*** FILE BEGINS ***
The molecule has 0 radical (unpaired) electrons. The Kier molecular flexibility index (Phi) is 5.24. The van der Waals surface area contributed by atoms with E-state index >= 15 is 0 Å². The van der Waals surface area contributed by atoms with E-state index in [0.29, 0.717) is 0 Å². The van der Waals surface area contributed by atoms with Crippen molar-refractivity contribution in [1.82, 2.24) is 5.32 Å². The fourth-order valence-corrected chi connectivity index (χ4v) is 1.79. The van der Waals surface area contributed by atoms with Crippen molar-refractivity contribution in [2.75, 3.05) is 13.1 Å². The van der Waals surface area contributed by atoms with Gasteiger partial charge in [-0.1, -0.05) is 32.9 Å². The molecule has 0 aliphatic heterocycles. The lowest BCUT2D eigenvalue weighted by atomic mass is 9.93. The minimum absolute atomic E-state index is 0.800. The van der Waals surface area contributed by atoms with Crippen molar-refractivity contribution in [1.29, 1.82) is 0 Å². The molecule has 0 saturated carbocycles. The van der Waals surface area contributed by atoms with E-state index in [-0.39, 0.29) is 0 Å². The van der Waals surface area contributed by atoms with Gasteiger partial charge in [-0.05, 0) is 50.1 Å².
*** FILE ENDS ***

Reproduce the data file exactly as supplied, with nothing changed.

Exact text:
The molecule has 0 radical (unpaired) electrons. The Kier molecular flexibility index (Phi) is 5.24. The van der Waals surface area contributed by atoms with E-state index >= 15 is 0 Å². The van der Waals surface area contributed by atoms with E-state index in [0.29, 0.717) is 0 Å². The van der Waals surface area contributed by atoms with Crippen molar-refractivity contribution in [1.82, 2.24) is 5.32 Å². The fourth-order valence-corrected chi connectivity index (χ4v) is 1.79. The van der Waals surface area contributed by atoms with Crippen molar-refractivity contribution in [2.75, 3.05) is 13.1 Å². The van der Waals surface area contributed by atoms with Gasteiger partial charge in [-0.1, -0.05) is 32.9 Å². The molecule has 0 aliphatic heterocycles. The lowest BCUT2D eigenvalue weighted by atomic mass is 9.93. The minimum absolute atomic E-state index is 0.800. The van der Waals surface area contributed by atoms with Crippen molar-refractivity contribution in [1.29, 1.82) is 0 Å². The molecule has 0 saturated carbocycles. The van der Waals surface area contributed by atoms with E-state index in [-0.39, 0.29) is 0 Å². The van der Waals surface area contributed by atoms with Gasteiger partial charge in [-0.05, 0) is 50.1 Å².